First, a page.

The one caveat is that this method is only as secure as an email inbox or the SMS network, which are common targets for attackers as well. For that reason, Stewart advocates using extra security layers, such as making sure these are auto-generated one-time links with short timeouts, and that logins are permitted from previously authenticated IP addresses only.

It's also possible to implement "warded links," which are like magic links but also require security questions or backup code entry to use, Stewart says.

On a positive note, some of the providers the team talked to were open to considering such new approaches to thwart AiTM attacks, he adds.

How Enterprises Can Prevent Compromise From Passkey Redaction

Beyond the obvious (using hardware-based keys and requiring fallback passwords to be complex and unique per website), security teams within organizations have a few options for shoring up defenses against forced authentication downgrades, Stewart notes, including using the aforementioned magic and warded links.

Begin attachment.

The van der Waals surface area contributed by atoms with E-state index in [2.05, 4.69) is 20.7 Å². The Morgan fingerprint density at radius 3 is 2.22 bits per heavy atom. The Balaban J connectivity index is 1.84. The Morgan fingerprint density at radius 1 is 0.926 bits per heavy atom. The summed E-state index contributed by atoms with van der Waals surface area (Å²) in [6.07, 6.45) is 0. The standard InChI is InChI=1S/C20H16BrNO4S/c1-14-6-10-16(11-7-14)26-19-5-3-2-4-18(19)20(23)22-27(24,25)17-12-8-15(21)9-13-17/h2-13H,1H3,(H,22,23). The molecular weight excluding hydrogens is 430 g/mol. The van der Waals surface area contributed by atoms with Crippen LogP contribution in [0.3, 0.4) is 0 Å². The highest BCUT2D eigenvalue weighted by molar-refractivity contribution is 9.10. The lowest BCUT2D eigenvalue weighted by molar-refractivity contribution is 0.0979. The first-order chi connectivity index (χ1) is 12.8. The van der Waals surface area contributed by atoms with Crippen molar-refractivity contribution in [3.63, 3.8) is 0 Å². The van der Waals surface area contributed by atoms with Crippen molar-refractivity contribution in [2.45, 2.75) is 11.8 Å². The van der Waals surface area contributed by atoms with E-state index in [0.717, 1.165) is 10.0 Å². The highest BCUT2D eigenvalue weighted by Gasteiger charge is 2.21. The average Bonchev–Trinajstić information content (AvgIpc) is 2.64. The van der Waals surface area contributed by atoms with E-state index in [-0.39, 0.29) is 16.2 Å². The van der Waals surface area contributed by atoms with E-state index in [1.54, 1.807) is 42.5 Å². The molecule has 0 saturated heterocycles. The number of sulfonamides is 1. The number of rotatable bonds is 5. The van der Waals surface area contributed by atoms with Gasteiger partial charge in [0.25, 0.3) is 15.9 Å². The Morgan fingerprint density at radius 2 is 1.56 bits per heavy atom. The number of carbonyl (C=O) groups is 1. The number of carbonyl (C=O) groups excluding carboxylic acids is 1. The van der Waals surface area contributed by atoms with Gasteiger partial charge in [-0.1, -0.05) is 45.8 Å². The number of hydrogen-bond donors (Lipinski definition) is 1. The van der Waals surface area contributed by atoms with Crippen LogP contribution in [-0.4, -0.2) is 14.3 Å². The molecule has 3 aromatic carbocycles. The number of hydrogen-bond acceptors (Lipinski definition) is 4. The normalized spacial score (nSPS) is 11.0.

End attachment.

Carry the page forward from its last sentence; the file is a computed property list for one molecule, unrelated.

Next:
For instance, Microsoft's Entra ID (formerly known as Azure AD) and Intune products allow admins to configure conditional access policies that can prevent proxied logins from succeeding, such as enforcing device login from “domain-joined, policy-compliant, managed devices” only.

"Verifying that you're on a domain-joined machine and you can't log into any of these services unless you have the permissions to makes it a lot harder for somebody to just take the credentials and run with them," Stewart explains.